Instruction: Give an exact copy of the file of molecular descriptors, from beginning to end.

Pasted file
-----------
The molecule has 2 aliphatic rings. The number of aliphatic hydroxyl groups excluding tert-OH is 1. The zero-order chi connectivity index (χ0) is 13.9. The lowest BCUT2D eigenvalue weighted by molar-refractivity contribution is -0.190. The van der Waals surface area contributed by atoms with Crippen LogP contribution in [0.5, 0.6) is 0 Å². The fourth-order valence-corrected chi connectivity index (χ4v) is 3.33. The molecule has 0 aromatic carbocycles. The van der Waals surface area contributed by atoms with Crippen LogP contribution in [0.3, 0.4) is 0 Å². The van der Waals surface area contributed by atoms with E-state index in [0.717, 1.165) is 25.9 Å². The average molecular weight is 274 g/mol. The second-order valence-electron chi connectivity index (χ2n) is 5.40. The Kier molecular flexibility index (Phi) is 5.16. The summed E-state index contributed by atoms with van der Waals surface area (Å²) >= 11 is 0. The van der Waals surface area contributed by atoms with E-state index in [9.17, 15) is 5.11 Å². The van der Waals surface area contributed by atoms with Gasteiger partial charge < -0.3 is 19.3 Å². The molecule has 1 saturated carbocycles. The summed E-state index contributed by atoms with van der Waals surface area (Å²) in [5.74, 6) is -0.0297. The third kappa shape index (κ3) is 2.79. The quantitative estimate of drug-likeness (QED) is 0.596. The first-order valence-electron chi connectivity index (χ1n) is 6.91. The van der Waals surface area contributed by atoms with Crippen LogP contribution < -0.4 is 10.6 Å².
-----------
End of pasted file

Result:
The molecule has 2 aliphatic rings. The number of aliphatic hydroxyl groups excluding tert-OH is 1. The zero-order chi connectivity index (χ0) is 13.9. The lowest BCUT2D eigenvalue weighted by molar-refractivity contribution is -0.190. The van der Waals surface area contributed by atoms with Crippen LogP contribution in [0.5, 0.6) is 0 Å². The fourth-order valence-corrected chi connectivity index (χ4v) is 3.33. The molecule has 0 aromatic carbocycles. The van der Waals surface area contributed by atoms with Crippen LogP contribution in [0.3, 0.4) is 0 Å². The van der Waals surface area contributed by atoms with E-state index in [0.717, 1.165) is 25.9 Å². The average molecular weight is 274 g/mol. The second-order valence-electron chi connectivity index (χ2n) is 5.40. The Kier molecular flexibility index (Phi) is 5.16. The summed E-state index contributed by atoms with van der Waals surface area (Å²) >= 11 is 0. The van der Waals surface area contributed by atoms with E-state index in [9.17, 15) is 5.11 Å². The van der Waals surface area contributed by atoms with Gasteiger partial charge < -0.3 is 19.3 Å². The molecule has 1 saturated carbocycles. The summed E-state index contributed by atoms with van der Waals surface area (Å²) in [5.74, 6) is -0.0297. The third kappa shape index (κ3) is 2.79. The quantitative estimate of drug-likeness (QED) is 0.596. The first-order valence-electron chi connectivity index (χ1n) is 6.91. The van der Waals surface area contributed by atoms with Crippen LogP contribution < -0.4 is 10.6 Å².